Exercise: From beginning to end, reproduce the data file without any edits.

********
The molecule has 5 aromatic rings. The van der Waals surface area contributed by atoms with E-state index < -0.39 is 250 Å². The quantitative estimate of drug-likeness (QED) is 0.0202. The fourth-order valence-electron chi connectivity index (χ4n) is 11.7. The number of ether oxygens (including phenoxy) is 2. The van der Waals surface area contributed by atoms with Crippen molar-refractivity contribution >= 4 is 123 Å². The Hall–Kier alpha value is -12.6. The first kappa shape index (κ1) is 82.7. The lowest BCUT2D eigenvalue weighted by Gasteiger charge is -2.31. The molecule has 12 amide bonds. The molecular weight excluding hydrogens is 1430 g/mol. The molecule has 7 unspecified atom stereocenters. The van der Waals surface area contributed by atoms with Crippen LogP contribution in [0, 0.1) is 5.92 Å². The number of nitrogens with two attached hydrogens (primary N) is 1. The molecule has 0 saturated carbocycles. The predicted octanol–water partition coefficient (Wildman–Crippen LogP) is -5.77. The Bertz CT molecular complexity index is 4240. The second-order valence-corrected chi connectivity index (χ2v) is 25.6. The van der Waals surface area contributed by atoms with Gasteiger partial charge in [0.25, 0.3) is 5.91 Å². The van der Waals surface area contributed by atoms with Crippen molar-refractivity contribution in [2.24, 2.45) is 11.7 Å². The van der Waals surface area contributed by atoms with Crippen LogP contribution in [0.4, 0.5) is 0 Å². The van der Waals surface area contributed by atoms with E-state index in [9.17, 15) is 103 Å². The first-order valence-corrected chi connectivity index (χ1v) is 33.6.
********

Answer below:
The molecule has 5 aromatic rings. The van der Waals surface area contributed by atoms with E-state index < -0.39 is 250 Å². The quantitative estimate of drug-likeness (QED) is 0.0202. The fourth-order valence-electron chi connectivity index (χ4n) is 11.7. The number of ether oxygens (including phenoxy) is 2. The van der Waals surface area contributed by atoms with Crippen molar-refractivity contribution >= 4 is 123 Å². The Hall–Kier alpha value is -12.6. The first kappa shape index (κ1) is 82.7. The lowest BCUT2D eigenvalue weighted by Gasteiger charge is -2.31. The molecule has 12 amide bonds. The molecular weight excluding hydrogens is 1430 g/mol. The molecule has 7 unspecified atom stereocenters. The van der Waals surface area contributed by atoms with Crippen LogP contribution in [0, 0.1) is 5.92 Å². The number of nitrogens with two attached hydrogens (primary N) is 1. The molecule has 0 saturated carbocycles. The predicted octanol–water partition coefficient (Wildman–Crippen LogP) is -5.77. The Bertz CT molecular complexity index is 4240. The second-order valence-corrected chi connectivity index (χ2v) is 25.6. The van der Waals surface area contributed by atoms with Gasteiger partial charge in [0.25, 0.3) is 5.91 Å². The van der Waals surface area contributed by atoms with Crippen molar-refractivity contribution in [2.24, 2.45) is 11.7 Å². The van der Waals surface area contributed by atoms with Crippen LogP contribution in [0.4, 0.5) is 0 Å². The van der Waals surface area contributed by atoms with E-state index in [9.17, 15) is 103 Å². The first-order valence-corrected chi connectivity index (χ1v) is 33.6.